Yet in playing the blame game towards the media – whether scholastic or professional – people forget that the good doesn’t cancel out the bad. We forget that instead of ranting, we can actually protect the school against its negative stereotypes by simply not embodying them. 

And this isn’t just true for students. The same goes for the school and many of its major scandals - where most of the coverage seems to have been brought on by the school itself.

Having been a legal adult for all of two months, I’m not sure that I am qualified to judge how the Board of Trustees has handled this whole ordeal. But after reporting on the issue for a year, it’s pretty clear to me that no front-page magazine article would have been published had the administration in the 1960s through 1990s responded to the many complaints survivors said they took to the school’s higher-ups. And no documentary film or book on the school’s secret history of sexual abuse would be in the works right if the school had responded by meeting survivors’ chief demand: an independent investigation.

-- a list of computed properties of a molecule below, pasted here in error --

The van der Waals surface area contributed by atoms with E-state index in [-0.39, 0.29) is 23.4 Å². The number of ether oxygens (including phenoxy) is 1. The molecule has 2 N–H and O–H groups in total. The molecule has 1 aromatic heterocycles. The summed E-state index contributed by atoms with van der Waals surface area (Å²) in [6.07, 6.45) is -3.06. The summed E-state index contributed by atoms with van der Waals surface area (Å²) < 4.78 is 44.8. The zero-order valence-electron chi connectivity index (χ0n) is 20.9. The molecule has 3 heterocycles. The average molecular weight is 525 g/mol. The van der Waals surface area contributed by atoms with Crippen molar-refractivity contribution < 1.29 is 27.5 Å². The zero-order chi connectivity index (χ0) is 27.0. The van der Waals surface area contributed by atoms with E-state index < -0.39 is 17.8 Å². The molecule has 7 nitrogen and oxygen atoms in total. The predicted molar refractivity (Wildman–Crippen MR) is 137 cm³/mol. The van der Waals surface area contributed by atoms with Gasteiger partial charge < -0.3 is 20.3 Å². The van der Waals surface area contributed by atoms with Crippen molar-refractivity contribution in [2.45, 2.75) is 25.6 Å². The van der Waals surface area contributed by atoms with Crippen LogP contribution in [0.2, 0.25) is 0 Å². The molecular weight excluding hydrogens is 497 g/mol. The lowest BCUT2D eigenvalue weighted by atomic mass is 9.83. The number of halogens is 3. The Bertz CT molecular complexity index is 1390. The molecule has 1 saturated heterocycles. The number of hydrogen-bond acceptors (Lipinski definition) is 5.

Take a look at Deerfield – a school of arguably similar character as this one – where two longtime teachers were each accused of sexually abusing two students. Rather than carefully avoiding recognition with words like “alleged” or “claimed,” the Deerfield administration attacked the issue head-on, with a nearly immediate apology and an investigation. 

At first glance, it seems easy to brush off but after hearing the stories of those who survived (or those who didn’t), it becomes very hard for me after hearing the stories of the survivors – as well as those who didn’t make it.

While the sexual abuse case may be an issue of an entirely different magnitude, this example upholds the logic with which we seem to address crises of reputation at Horace Mann: rather than taking action, we panic and ramble at the media for “targeting” us.